The wind rose to a storm. Rain drummed on his armour, soaking the clothes underneath. His eyes were heavy, and his body sluggish, as they walked on the paved dark, street. They had been up for many hours that night. They had trained for the danger they sought, the enemy that always lurked in the slums. He recalled the time of his boyhood when screams of anguish echoed through the night. Nobody would come to save them then. He thanked the stars when he proved himself and was able to join the army, only to curse them again when he realised which unit he’d end up with… The beast was rare outside the slums and he had prayed, morbidly, that it would stay there within his lifetime.

He spat on the ground and clutched his halberd tightly, determined to survive the night. 

Their unit was split into groups of four; too few for what they were hunting, he thought, but he had no say in the matter and followed his captain away from the others. At least he felt a bit safer when they were forced into a line on the narrow alley. He was at the centre with one man behind him and two in front.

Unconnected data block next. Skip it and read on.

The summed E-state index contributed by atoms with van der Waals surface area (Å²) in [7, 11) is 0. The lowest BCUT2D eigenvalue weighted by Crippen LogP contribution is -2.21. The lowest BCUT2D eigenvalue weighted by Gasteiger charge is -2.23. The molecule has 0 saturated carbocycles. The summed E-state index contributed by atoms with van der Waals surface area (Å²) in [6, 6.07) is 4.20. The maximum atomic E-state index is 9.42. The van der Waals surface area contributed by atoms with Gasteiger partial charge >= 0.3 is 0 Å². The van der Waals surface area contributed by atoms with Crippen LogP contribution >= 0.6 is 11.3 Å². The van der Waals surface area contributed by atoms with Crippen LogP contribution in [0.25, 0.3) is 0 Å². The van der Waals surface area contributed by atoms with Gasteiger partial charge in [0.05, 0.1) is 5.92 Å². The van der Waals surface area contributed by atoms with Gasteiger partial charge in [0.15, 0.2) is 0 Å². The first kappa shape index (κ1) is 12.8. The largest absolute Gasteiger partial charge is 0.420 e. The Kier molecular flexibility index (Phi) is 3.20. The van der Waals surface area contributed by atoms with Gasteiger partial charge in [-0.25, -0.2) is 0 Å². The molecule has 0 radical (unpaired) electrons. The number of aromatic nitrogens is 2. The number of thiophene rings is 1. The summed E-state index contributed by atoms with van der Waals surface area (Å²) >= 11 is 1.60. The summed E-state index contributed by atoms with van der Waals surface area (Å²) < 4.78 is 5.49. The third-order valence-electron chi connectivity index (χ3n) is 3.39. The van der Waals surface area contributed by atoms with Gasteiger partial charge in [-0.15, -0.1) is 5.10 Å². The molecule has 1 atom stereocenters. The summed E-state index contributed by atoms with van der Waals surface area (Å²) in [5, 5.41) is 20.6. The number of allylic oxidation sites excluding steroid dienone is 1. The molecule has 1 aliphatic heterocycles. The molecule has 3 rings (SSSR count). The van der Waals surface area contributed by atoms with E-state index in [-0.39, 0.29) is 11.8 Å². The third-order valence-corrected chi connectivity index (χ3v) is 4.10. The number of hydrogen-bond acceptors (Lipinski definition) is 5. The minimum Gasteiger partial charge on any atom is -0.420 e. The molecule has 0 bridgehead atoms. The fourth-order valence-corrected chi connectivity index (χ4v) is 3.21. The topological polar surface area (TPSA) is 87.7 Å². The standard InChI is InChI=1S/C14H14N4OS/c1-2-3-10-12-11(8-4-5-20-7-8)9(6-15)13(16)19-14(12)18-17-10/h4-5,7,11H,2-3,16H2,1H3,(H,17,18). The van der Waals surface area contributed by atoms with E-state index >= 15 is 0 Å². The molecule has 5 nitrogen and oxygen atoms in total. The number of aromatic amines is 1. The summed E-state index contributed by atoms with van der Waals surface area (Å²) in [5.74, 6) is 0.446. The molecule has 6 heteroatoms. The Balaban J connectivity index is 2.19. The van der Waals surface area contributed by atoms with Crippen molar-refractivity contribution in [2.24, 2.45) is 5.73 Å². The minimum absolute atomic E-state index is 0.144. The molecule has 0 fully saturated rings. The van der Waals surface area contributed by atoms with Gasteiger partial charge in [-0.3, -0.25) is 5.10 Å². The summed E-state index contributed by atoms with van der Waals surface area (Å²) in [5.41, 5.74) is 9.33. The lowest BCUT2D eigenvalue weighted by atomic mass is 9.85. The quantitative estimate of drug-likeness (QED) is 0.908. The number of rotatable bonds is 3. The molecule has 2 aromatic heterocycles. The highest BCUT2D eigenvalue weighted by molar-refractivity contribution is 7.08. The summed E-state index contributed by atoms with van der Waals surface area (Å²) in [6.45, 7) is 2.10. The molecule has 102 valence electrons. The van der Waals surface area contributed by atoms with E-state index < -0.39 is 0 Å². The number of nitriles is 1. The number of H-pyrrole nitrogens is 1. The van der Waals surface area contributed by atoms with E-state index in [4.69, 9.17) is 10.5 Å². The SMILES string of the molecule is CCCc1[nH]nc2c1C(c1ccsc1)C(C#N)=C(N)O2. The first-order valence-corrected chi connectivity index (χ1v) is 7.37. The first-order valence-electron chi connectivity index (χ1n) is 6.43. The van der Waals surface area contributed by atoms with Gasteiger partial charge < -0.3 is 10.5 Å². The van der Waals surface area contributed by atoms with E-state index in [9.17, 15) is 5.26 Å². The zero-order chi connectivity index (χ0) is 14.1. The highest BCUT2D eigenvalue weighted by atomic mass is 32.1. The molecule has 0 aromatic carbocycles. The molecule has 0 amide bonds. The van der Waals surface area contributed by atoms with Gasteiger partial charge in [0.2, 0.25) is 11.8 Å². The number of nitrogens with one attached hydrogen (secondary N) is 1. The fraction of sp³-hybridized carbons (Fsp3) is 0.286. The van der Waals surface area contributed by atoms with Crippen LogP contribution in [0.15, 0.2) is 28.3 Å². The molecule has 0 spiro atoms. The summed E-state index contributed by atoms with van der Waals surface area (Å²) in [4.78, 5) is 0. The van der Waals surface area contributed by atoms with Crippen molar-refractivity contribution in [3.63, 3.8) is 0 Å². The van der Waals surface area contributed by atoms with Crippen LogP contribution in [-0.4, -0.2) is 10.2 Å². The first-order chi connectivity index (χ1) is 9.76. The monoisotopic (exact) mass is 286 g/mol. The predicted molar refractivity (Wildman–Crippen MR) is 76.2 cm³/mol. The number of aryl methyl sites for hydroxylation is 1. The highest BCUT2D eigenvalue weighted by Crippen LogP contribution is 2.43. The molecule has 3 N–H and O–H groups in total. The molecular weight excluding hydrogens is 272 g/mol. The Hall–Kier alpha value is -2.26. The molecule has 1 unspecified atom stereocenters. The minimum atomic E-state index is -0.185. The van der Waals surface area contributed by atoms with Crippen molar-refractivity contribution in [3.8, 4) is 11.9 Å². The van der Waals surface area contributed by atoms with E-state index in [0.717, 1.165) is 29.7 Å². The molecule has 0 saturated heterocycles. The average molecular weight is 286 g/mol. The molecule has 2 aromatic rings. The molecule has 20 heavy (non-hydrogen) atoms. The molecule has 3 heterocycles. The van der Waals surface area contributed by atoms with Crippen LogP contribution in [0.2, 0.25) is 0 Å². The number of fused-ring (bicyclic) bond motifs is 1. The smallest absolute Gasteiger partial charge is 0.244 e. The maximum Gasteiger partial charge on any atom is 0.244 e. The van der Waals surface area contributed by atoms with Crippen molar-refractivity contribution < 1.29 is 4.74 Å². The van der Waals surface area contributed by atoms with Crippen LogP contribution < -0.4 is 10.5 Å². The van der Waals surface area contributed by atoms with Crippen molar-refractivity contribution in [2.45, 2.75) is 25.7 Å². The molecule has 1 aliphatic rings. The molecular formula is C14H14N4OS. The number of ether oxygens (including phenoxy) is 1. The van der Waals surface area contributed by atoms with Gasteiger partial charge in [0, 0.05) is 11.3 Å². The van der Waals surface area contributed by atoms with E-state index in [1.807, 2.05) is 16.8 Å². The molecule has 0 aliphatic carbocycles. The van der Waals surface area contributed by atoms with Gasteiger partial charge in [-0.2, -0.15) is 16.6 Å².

He glanced up at the dark windows. Nobody would be out this night, not until their job was done. Earlier they had been surprised by a cat that had sprung from the shadows. They had to kill the poor thing, their nerves on edge. They reached the end of the alley and they stopped. Street Light shone in the distance but they did not look directly at it to preserve their poor night vision. The beast could not be heard or smelled, and when it was seen it was often too late.

It boggled his mind that man had made it this far into creation with their poor senses. Perhaps they really were protected by God? He said a short prayer beneath his breath that he recalled from childhood. He thanked his grandmother for teaching it. After some hesitation, the squad leader stepped into the open and left the alley. He had barely gone a few feet out into the open before he was flung away, his body arching through the air. It took a moment before he crashed loudly in the dark somewhere, his armour hitting the pavement. The light turned suddenly dark and the men screamed; some in defiance, others in fear. He was silent. Weapons were drawn and swung wildly. He felt himself being struck over his shoulder, then on his back. His knees buckled from the pain until he felt a force on his head and everything went black.

He awoke many hours later with a throbbing head. It was daytime and people murmured from the windows, keeping their distance. Around him, the mangled bodies of his comrades lay scattered. He slid in the blood as he tried to stand. When the people saw that he was alive, they swarmed on him, knives high. Everyone knew what happened to survivors after the beast’s attack.